There have been various attempts to answer the starlight question. Some have suggested that the light was created in transit. However, the light which we observe today carries information about what has happened in distant parts of the universe, e.g. a supernova 100,000 light years away. However in a universe which is 6000 years old we should not be able to see anything further than 6000 light years away. Yet when an astronomer observes a supernova 100,000 light years away he sees a light pattern which indicates that a real supernova took place. The God of the Bible is not a deceptive God, so it would be against his character to put information into the light coming to Earth which would tell a story about things which never actually happened, in effect just to put on a light show for us. Others have suggested that the speed of light was millions of time faster in the creation week, allowing light from the most distant stars to reach us, but slowing down after Day 4 to its current speed. While this initially may sound attractive, it has a major pitfall – changing the speed of light would require adverse adjustments to other physical constants that are entailed in the stability of the universe.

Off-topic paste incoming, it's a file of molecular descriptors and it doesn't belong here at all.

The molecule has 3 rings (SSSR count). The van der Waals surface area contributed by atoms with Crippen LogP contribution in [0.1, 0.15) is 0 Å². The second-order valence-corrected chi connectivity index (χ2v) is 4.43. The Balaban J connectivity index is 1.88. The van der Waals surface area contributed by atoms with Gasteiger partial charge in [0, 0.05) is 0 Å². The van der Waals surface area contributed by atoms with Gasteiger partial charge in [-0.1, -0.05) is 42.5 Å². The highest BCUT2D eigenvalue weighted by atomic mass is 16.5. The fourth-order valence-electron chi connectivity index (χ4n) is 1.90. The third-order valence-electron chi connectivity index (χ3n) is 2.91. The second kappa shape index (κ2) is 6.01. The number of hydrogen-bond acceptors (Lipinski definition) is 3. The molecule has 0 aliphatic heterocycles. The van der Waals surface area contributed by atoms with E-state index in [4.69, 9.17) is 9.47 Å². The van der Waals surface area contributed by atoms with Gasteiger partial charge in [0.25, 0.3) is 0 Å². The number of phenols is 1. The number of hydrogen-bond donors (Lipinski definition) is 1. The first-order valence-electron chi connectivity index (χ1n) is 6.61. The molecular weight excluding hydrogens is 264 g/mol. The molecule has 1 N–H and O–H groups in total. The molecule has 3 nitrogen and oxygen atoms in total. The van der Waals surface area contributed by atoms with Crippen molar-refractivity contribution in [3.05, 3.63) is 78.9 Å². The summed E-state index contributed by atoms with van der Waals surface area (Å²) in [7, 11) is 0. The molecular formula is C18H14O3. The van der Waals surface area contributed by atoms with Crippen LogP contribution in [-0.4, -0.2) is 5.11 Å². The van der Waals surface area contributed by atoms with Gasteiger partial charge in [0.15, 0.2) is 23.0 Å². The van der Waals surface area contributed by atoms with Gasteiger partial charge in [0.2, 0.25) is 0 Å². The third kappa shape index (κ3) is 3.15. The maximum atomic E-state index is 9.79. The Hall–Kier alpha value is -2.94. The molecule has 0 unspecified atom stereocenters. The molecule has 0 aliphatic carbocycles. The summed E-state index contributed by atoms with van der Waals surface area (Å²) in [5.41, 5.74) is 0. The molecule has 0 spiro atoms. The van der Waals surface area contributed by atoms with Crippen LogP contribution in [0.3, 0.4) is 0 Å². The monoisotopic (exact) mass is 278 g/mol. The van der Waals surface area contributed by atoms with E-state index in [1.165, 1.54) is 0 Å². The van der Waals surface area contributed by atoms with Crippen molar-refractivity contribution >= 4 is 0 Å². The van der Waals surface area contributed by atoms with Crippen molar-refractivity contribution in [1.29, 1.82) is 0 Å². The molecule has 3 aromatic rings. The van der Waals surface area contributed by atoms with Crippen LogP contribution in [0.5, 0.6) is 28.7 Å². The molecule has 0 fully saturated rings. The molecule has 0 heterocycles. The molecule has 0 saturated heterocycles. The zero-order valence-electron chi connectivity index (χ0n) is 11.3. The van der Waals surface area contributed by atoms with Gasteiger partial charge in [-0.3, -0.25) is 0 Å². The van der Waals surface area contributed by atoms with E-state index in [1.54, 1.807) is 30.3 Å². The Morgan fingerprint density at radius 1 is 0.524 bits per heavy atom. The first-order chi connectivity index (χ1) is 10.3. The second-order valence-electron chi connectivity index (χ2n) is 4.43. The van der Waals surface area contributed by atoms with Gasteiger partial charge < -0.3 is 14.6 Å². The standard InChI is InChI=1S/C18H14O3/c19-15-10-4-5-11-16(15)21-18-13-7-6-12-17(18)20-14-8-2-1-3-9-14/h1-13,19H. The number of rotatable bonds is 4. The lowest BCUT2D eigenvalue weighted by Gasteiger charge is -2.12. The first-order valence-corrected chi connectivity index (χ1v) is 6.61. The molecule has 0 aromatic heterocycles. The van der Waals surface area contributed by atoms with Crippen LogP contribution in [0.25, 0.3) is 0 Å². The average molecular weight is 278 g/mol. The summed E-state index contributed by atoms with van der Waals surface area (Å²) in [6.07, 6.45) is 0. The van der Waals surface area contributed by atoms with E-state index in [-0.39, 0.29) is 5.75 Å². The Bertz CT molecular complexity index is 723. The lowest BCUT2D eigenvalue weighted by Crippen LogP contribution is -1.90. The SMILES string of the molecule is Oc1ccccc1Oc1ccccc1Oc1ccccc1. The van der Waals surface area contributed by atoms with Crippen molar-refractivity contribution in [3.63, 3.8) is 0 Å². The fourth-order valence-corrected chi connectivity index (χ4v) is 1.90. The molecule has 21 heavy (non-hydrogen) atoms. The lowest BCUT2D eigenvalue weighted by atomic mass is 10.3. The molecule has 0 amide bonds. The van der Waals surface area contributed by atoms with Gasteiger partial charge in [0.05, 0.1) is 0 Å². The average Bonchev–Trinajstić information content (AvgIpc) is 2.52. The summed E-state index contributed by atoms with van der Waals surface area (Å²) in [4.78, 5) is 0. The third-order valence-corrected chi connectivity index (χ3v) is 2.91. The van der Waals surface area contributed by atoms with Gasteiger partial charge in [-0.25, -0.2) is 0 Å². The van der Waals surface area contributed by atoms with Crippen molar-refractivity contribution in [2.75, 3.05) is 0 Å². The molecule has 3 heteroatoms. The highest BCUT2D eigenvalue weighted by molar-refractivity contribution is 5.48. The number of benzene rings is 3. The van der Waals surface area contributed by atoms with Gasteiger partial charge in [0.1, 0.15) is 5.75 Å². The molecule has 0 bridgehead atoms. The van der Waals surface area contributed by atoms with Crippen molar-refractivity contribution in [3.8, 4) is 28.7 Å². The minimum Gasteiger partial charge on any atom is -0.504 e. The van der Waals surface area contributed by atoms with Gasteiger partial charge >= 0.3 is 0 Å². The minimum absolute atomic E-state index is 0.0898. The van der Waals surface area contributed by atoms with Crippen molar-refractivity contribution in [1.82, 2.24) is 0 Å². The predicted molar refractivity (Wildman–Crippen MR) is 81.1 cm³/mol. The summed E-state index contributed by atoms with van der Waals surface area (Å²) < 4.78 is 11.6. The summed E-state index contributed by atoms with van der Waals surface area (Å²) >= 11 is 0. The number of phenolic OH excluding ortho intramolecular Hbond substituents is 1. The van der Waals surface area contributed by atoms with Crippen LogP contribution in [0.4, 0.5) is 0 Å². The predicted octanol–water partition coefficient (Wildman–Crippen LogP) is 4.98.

Current creation cosmologies which attempt to answer our question use the principle discussed above: that things in the past may have been different from the present. Although we think we know what time is, and we can beat out its passing with tremendous accuracy, it is incredibly hard to define what time actually is. What we can say about time is that it is not a constant, that it does not flow at the same rate everywhere in the universe, or even on our own planet. For example, if we were to set one atomic clock on a beach to measure the flow of time at sea level, and another at the top of a very high mountain, we would find that the clock at sea level runs fractionally slower than the one at altitude. The reason that the atomic clock at sea level runs slower is the effect of gravity acting upon it: the stronger the gravitational force, the slower time runs. This principle is well known and has been taken into account in the design of the satellite navigation system in your car. Time for the satellite in orbit travels slow relative to the flow of time in your car, and the system has to take this into consideration if the sat nav is to give you an accurate position.